HUM’s drama ‘Fairy Tale’ cemented itself as a household name with a hilarious storyline, stellar performances by actors and a compelling love story. The series had audiences, especially young women, applauding the growing change in how drama’s are abandoning sexist tropes to make empowering stories where for once, the women are smart and men aren’t chauvinists.
For a lot of women, ‘Fairy Tale’ provided relief that somewhere, some one was listening to them about what they wanted: a feminist rom-com where the male lead respected, cherished and catered to the woman he loves. Farjaad (played by the talented Hamza Sohail) was described by many as a benchmark in how women wanted men in dramas to be: supportive, caring and completely the anti-thesis of what typical male leads in Pakistani dramas are like. In some of the viral clips from the drama that were garnering applaud on social media, Farjaad was considerate of Umeed’s independence, empowering her and stepping up to help her rather than shoving her inside the four walls.
Which is why discussing the finale is important because rather than following through with the expectations and ending with a bang, with Umeed finally accomplishing her dream by opening a chai cafe and being married to Farjaad, it took a U-turn.
The drama followed Umeed’s desire to break her father’s restrictions, a feat she manages to accomplish by participating in a game show through which she wins Rs2 crore and becomes the breadwinner of the family. Through Umeed, a lot of Pakistani women found catharsis because finally, a female lead who is financially independent? One, who empowers the women in her life, and doesn’t think twice before schooling a man who tries to lecture her? Is passionate about making her own path and establishing her own business, when currently one of the leading dramas in Pakistan involves slaps and suicide attempts *cough cough Tere Bin*? Umeed was an anomaly, reminiscent of the kind of characters who led the dramas of the 90’s when Haseena Moin was alive, and she was quick to win the audiences over.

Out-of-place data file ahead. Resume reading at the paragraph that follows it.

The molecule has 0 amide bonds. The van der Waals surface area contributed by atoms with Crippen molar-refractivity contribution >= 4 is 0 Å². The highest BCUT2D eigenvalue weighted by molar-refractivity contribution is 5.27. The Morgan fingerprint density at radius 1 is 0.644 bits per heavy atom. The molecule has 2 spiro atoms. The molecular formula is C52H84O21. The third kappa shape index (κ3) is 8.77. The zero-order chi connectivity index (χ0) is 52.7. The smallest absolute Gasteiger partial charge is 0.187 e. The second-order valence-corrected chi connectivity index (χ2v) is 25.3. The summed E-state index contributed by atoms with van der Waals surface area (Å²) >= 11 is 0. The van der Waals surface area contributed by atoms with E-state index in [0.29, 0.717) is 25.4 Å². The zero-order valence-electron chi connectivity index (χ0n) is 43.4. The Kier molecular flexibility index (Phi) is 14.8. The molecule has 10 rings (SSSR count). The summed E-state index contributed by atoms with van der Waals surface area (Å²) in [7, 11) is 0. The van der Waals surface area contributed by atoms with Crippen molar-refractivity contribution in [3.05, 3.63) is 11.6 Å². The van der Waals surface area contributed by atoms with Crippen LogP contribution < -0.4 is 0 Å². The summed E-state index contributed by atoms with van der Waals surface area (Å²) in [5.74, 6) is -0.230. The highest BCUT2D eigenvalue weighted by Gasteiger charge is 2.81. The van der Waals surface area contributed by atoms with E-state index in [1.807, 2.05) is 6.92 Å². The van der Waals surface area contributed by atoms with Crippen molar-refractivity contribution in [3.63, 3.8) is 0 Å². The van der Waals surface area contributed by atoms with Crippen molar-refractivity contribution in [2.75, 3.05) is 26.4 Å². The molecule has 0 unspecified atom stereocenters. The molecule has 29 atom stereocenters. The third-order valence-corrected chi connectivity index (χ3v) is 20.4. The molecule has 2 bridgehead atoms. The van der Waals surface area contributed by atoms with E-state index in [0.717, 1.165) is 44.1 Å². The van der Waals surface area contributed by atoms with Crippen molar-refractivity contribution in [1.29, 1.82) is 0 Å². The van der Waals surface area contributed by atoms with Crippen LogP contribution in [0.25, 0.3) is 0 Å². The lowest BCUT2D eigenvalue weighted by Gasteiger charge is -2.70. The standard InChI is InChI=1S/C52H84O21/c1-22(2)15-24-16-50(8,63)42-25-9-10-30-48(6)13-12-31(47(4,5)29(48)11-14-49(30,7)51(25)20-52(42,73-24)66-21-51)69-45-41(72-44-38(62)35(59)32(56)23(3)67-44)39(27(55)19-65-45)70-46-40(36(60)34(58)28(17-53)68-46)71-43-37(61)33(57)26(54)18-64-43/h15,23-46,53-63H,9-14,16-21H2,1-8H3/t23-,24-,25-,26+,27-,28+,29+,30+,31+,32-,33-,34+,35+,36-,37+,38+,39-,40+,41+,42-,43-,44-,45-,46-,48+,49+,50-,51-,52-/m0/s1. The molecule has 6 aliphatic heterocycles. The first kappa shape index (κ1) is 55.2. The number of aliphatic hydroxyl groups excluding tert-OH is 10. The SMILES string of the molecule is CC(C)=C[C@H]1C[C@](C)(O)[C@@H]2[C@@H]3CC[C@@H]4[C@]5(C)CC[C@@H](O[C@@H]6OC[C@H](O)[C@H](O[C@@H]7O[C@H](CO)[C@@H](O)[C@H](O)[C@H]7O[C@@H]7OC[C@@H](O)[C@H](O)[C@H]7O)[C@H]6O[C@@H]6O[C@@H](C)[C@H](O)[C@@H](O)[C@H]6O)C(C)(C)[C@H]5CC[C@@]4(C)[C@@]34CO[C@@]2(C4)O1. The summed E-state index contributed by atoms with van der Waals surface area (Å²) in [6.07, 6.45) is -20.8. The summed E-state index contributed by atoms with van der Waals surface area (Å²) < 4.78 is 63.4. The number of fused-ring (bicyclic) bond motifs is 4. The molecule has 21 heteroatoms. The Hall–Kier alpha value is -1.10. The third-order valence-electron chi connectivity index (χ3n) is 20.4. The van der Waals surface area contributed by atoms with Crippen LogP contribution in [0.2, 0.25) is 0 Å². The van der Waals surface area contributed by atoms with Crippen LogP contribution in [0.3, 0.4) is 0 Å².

However, these accomplishments were for naught when by the finale, Umeed decides immediately that she isn’t interested in making more money, and gives a speech about how she would rather become an obedient daughter and get married to Farjaad. Like, why bother taking us all for a ride? Why would you explore 30 episodes about a young woman discussing business initiatives, ending with her choosing to give up all of it, and settle to marry?
Through Farjaad especially, it was rare to see a man in a Pakistani drama own up to his actions, and empower the women in his life (READ: extremely rare), but that finale was a double-take for many audience members because in the first part he threatens to break up with Umeed if she chooses to go on and participate in the game show, something that was unexpected from a guy who told his love interest that he would keep supporting her. Then, when Umeed arrives at his office to apologise to him (why?) he taunts her for being in love with AK (played by Ali Safina). Even though he does apologise for this as well and admits that he isn’t perfect, shouldn’t the finale have ended with Farjaad owning up to his promises by helping Umeed setting up her business?
These lose threads dangling from the plot will keep fans of the drama anxious about whether asking for a feminist rom-com was too good to be true, or maybe since Season 2 has been announced, some hope is left.
But had the show kept true to its promise and given women what they wanted, a drama about a woman rejecting patriarchal norms and her father’s strictness to make her own dreams come true, it would have been much nicer.
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